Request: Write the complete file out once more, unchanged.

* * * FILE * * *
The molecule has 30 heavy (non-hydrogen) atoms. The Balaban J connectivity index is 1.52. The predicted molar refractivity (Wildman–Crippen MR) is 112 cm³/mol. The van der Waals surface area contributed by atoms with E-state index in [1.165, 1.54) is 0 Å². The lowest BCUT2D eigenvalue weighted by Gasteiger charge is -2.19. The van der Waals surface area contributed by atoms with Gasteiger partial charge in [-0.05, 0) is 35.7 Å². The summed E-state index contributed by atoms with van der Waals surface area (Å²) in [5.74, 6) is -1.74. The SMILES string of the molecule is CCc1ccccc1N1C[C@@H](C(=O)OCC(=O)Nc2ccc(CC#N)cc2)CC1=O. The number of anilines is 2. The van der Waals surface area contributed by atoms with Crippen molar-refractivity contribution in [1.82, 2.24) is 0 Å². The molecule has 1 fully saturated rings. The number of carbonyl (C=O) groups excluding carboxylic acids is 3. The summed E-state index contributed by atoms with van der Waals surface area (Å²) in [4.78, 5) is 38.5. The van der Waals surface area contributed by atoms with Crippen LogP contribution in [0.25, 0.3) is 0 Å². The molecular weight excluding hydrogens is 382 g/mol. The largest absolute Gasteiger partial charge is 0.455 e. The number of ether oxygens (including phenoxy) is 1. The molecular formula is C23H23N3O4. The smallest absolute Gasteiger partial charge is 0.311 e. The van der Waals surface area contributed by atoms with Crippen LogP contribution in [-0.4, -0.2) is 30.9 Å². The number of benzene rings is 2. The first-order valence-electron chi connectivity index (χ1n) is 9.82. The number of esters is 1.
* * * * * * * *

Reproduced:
The molecule has 30 heavy (non-hydrogen) atoms. The Balaban J connectivity index is 1.52. The predicted molar refractivity (Wildman–Crippen MR) is 112 cm³/mol. The van der Waals surface area contributed by atoms with E-state index in [1.165, 1.54) is 0 Å². The lowest BCUT2D eigenvalue weighted by Gasteiger charge is -2.19. The van der Waals surface area contributed by atoms with Gasteiger partial charge in [-0.05, 0) is 35.7 Å². The summed E-state index contributed by atoms with van der Waals surface area (Å²) in [5.74, 6) is -1.74. The SMILES string of the molecule is CCc1ccccc1N1C[C@@H](C(=O)OCC(=O)Nc2ccc(CC#N)cc2)CC1=O. The number of anilines is 2. The van der Waals surface area contributed by atoms with Crippen molar-refractivity contribution in [1.82, 2.24) is 0 Å². The molecule has 1 fully saturated rings. The number of carbonyl (C=O) groups excluding carboxylic acids is 3. The summed E-state index contributed by atoms with van der Waals surface area (Å²) in [4.78, 5) is 38.5. The van der Waals surface area contributed by atoms with Crippen LogP contribution in [0.25, 0.3) is 0 Å². The molecular weight excluding hydrogens is 382 g/mol. The largest absolute Gasteiger partial charge is 0.455 e. The number of ether oxygens (including phenoxy) is 1. The molecular formula is C23H23N3O4. The smallest absolute Gasteiger partial charge is 0.311 e. The van der Waals surface area contributed by atoms with Crippen LogP contribution in [-0.4, -0.2) is 30.9 Å². The number of benzene rings is 2. The first-order valence-electron chi connectivity index (χ1n) is 9.82. The number of esters is 1.